A telescoping boom mic juts out from the bottom of the left earcup, but while its length is adjustable, it doesn't bend like most microphones I've tested. Nevertheless, I didn't notice any real drop-off in clarity when it came to playing online multiplayer matches. From what I could gather, all of my teammates reported a clear performance from the PS3 headset.
For me, the most impressive feature of the PS3 Wireless Stereo Headset is without a doubt its simple-to-use-and-set-up interface. All players need to do is plug in the accompanying USB dongle, power on the device, and in a matter of seconds, you've got wireless sound from anything your PS3 is spitting out. It's not just games, either; Netflix, NHL Gamecenter, and any media file you play will stream to the headset.
Be careful with the included USB dongle. It looks a lot like any ordinary thumbdrive.
So how does the headset stack up in terms of actual sound performance? Well, here it's a mixed bag. Sure, I've been spoiled by the $200-plus wireless 5.1 surround-sound gaming headsets I've tested from brands like Astro and Turtle Beach that provide fantastic fidelity range and performance. The PS3 headset doesn't hit those notes, but it doesn't fall flat, either. Compared with every other similar product I've tested, the $100 headset performs far beyond what its price implies. It gives off an above-average sound with bass and treble seeming evenly mixed. It won't "wow" you with sound, but it also does a great job at handling a wide spectrum of noise.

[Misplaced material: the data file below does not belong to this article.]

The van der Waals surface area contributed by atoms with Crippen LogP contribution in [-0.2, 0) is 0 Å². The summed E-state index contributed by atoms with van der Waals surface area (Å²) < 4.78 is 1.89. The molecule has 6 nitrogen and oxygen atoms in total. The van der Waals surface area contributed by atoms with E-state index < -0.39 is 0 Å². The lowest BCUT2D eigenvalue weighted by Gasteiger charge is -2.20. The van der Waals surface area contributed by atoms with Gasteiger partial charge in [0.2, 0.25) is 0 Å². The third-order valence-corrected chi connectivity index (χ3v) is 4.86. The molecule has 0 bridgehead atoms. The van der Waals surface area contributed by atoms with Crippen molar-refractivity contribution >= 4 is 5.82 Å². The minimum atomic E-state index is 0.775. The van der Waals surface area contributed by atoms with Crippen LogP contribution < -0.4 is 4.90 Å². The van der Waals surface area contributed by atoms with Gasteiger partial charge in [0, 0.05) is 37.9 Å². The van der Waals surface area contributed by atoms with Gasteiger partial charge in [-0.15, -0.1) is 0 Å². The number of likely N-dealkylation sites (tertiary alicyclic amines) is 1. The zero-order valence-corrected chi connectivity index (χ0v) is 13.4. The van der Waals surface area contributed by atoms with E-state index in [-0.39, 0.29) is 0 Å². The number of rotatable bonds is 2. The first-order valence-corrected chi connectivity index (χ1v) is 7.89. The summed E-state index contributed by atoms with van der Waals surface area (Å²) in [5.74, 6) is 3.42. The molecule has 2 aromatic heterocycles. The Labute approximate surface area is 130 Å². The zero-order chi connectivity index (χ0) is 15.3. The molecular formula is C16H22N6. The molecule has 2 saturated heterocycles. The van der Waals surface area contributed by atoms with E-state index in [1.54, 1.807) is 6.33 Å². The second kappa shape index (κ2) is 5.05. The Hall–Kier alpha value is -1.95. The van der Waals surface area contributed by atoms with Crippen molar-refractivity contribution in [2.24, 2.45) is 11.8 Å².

Behind the top of the right earcup hides a virtual-surround-sound toggle switch, which Sony says will provide a virtual 7.1 effect. I'm going to have to recommend players steer clear of the effect. Not only does it probably drain the battery quicker, it just doesn't make that much of a difference where I wanted it on all the time. In fact, it really didn't seem to do anything except distort my spacial perception of objects on the screen. Long story short, the standard audio mode does a good enough job of sound location.
Finally, the internal rechargeable battery will net you around 5 to 7 hours of playback, which falls a bit shorter than I was hoping for. While that time seems like more than enough for a single session, there are a number of gamers out there who will want to use the headset for an extended period of time, and may find themselves needing to keep the headset charging when not in use. You'll need to bring your own USB cord for that, though; Sony doesn't include one in the box.
Overall the PS3 Wireless Stereo Headset is a surprisingly efficient and qualified entry into an already overcrowded gaming headset landscape. Its design is that of some really careful planning, and ease-of-use cannot be overstated. For $100, it really is worth considering for PS3 owners who want a foolproof way to play loud at night without waking the neighbors. Its virtual-surround function is mostly useless and it may be too late in its life cycle to dump $100 on a PS3 accessory, but this one performs well enough to justify a purchase.